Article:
At True Interactive, we use tools such as Google Analytics to monitor and measure everything we do. And doing so includes keeping close tabs on referral traffic. Referral traffic consists of visits that come to your site from sources outside of Google’s search engine. When someone clicks on a hyperlink to go to a new page on a different website, Google Analytics tracks the click as a referral visit to the second site. Referral traffic is a recommendation from one site to visit another — like an assist from one basketball or hockey player to another leading to a score.
Referral traffic helps you understand how people find your website. With good referral data, you can understand, for instance, whether your Facebook or Instagram pages are sending traffic to your site (and how much traffic).
But you need to keep a close watch on how Google Analytics measures referral traffic in order to get a true measure. Recently, for one of our clients, we noticed that Google Analytics was reporting a sharp increase in referral traffic from payment sites such as Affirm and Paypal. When we looked under the hood, we noticed that Google Analytics was giving those payment sites credit as the referring sites for customer transactions.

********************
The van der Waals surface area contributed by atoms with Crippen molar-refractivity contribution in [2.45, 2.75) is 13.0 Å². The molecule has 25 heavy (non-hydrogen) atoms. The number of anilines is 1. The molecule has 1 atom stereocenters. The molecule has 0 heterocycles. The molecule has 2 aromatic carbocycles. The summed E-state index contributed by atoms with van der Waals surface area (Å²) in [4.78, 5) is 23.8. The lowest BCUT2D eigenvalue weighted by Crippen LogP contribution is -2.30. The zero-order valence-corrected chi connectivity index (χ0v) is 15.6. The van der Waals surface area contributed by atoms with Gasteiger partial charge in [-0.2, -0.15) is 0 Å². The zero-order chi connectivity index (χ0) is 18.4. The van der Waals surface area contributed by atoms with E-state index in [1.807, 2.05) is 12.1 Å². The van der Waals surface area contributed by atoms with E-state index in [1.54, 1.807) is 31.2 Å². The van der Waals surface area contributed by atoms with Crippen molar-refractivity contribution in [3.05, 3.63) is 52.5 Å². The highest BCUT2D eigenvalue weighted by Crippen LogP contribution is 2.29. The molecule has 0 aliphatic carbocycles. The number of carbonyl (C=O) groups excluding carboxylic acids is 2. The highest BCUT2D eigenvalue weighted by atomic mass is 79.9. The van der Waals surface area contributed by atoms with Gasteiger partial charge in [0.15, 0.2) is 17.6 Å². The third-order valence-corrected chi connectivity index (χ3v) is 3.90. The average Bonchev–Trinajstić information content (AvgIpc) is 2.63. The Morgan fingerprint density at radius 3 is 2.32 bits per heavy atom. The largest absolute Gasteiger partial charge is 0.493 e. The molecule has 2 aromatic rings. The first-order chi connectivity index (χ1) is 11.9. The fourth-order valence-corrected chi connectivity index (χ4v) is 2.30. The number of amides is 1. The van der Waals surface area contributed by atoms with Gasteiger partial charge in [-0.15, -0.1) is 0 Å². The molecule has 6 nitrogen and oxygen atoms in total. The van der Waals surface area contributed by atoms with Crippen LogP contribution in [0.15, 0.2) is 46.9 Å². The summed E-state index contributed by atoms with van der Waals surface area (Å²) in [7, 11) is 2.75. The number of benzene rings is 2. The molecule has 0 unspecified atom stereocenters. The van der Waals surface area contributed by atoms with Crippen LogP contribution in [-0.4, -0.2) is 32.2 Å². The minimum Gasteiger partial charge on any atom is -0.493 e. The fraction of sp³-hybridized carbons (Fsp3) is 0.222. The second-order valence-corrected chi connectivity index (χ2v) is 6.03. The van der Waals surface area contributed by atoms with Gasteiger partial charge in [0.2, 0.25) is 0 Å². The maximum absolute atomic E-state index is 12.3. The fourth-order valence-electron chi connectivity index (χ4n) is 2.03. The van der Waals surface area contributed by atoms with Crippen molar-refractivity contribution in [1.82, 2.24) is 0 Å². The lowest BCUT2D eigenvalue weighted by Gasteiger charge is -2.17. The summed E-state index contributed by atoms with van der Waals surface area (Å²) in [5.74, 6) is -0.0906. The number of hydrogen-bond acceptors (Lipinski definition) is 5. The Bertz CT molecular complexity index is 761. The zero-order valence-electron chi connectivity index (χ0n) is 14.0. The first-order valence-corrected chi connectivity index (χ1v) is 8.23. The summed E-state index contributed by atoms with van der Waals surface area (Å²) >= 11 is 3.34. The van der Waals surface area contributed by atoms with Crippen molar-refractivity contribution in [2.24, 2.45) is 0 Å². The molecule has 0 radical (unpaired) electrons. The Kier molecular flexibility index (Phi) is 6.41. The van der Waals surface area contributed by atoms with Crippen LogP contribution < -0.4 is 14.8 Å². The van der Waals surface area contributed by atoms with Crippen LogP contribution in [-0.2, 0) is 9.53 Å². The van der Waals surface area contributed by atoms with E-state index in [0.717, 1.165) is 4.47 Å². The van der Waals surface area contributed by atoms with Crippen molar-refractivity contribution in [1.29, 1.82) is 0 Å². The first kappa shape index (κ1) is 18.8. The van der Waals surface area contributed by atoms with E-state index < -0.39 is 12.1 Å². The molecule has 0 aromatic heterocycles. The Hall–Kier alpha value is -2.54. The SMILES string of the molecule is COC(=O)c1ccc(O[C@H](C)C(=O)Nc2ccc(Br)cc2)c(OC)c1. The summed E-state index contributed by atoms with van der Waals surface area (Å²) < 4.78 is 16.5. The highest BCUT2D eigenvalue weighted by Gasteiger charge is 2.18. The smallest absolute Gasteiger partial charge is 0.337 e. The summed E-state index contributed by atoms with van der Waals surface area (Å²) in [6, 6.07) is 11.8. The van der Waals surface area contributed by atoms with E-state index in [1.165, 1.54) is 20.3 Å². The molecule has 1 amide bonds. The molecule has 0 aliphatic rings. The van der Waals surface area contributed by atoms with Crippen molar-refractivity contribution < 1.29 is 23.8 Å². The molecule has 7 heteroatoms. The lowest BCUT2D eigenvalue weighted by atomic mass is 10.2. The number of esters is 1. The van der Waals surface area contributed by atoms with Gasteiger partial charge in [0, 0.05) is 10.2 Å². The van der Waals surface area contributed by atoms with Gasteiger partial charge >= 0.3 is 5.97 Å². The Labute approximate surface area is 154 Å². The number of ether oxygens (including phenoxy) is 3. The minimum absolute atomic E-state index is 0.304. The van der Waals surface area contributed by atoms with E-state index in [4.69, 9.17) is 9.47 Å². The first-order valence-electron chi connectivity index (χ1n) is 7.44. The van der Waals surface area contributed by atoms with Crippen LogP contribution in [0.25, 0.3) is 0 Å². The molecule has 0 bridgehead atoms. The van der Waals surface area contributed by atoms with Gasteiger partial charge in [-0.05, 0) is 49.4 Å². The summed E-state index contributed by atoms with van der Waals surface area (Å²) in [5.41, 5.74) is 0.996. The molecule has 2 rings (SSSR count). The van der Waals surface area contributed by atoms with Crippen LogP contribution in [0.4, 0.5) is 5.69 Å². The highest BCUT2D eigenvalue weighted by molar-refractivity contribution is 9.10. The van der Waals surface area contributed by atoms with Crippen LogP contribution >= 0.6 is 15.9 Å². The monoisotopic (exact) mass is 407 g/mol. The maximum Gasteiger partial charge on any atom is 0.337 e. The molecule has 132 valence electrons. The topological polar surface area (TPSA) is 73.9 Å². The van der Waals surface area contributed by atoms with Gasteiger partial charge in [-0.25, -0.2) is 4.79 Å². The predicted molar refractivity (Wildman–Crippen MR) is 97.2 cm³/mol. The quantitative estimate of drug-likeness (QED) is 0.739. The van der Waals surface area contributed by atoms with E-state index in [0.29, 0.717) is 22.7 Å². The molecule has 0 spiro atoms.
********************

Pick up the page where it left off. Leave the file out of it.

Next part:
Now, payment sites are essential for a transaction to occur. They make the web more seamless by making online checkout happen faster. Customers making purchases on ecommerce sites probably don’t even notice when they’re referred to a third-party payment site to complete a purchase. But that doesn’t mean Affirm or Paypal should get credit as the referring site. Affirm ensures the purchase happens easily. But Affirm becomes part of the picture after a customer has decided to make a purchase, not before.
Fortunately, we monitor Google Analytics data closely. We acted quickly by adding the third-party payment sites in question to the referral exclusion list, or a list of domains whose incoming traffic is treated as direct traffic (instead of referral traffic) by Google Analytics. We were able to course-correct quickly enough to ensure that we continue to provide our clients accurate data.
The lessons here:
- Watch your referral traffic closely.
- If you find a spike in referrals for third-party payment sites, take a closer look at your referral exclusion list. The payment system might be getting an inordinate amount of credit that another site should be getting credit for.
How closely do you monitor your Google Analytics data?